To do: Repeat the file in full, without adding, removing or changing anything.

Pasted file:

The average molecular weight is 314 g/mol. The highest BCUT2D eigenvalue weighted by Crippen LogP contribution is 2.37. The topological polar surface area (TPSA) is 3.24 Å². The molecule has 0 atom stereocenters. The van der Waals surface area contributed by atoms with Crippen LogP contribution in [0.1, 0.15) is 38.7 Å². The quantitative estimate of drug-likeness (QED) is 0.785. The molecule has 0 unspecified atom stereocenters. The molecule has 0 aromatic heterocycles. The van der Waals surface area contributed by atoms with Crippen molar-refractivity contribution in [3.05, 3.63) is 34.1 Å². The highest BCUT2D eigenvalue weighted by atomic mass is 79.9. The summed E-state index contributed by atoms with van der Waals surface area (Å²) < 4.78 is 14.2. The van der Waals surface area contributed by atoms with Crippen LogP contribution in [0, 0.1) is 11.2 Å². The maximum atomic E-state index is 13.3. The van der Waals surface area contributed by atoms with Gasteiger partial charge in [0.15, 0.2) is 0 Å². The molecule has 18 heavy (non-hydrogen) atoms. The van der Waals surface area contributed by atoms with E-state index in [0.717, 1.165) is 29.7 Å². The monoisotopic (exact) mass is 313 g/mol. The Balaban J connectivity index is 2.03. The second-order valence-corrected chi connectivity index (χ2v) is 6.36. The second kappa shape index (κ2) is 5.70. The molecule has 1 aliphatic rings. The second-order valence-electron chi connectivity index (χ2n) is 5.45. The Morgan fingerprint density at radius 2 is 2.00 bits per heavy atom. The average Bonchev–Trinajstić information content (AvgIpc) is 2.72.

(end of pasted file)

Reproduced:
The average molecular weight is 314 g/mol. The highest BCUT2D eigenvalue weighted by Crippen LogP contribution is 2.37. The topological polar surface area (TPSA) is 3.24 Å². The molecule has 0 atom stereocenters. The van der Waals surface area contributed by atoms with Crippen LogP contribution in [0.1, 0.15) is 38.7 Å². The quantitative estimate of drug-likeness (QED) is 0.785. The molecule has 0 unspecified atom stereocenters. The molecule has 0 aromatic heterocycles. The van der Waals surface area contributed by atoms with Crippen molar-refractivity contribution in [3.05, 3.63) is 34.1 Å². The highest BCUT2D eigenvalue weighted by atomic mass is 79.9. The summed E-state index contributed by atoms with van der Waals surface area (Å²) < 4.78 is 14.2. The van der Waals surface area contributed by atoms with Crippen LogP contribution in [0, 0.1) is 11.2 Å². The maximum atomic E-state index is 13.3. The van der Waals surface area contributed by atoms with Gasteiger partial charge in [0.15, 0.2) is 0 Å². The molecule has 18 heavy (non-hydrogen) atoms. The van der Waals surface area contributed by atoms with E-state index in [0.717, 1.165) is 29.7 Å². The monoisotopic (exact) mass is 313 g/mol. The Balaban J connectivity index is 2.03. The second-order valence-corrected chi connectivity index (χ2v) is 6.36. The second kappa shape index (κ2) is 5.70. The molecule has 1 aliphatic rings. The second-order valence-electron chi connectivity index (χ2n) is 5.45. The Morgan fingerprint density at radius 2 is 2.00 bits per heavy atom. The average Bonchev–Trinajstić information content (AvgIpc) is 2.72.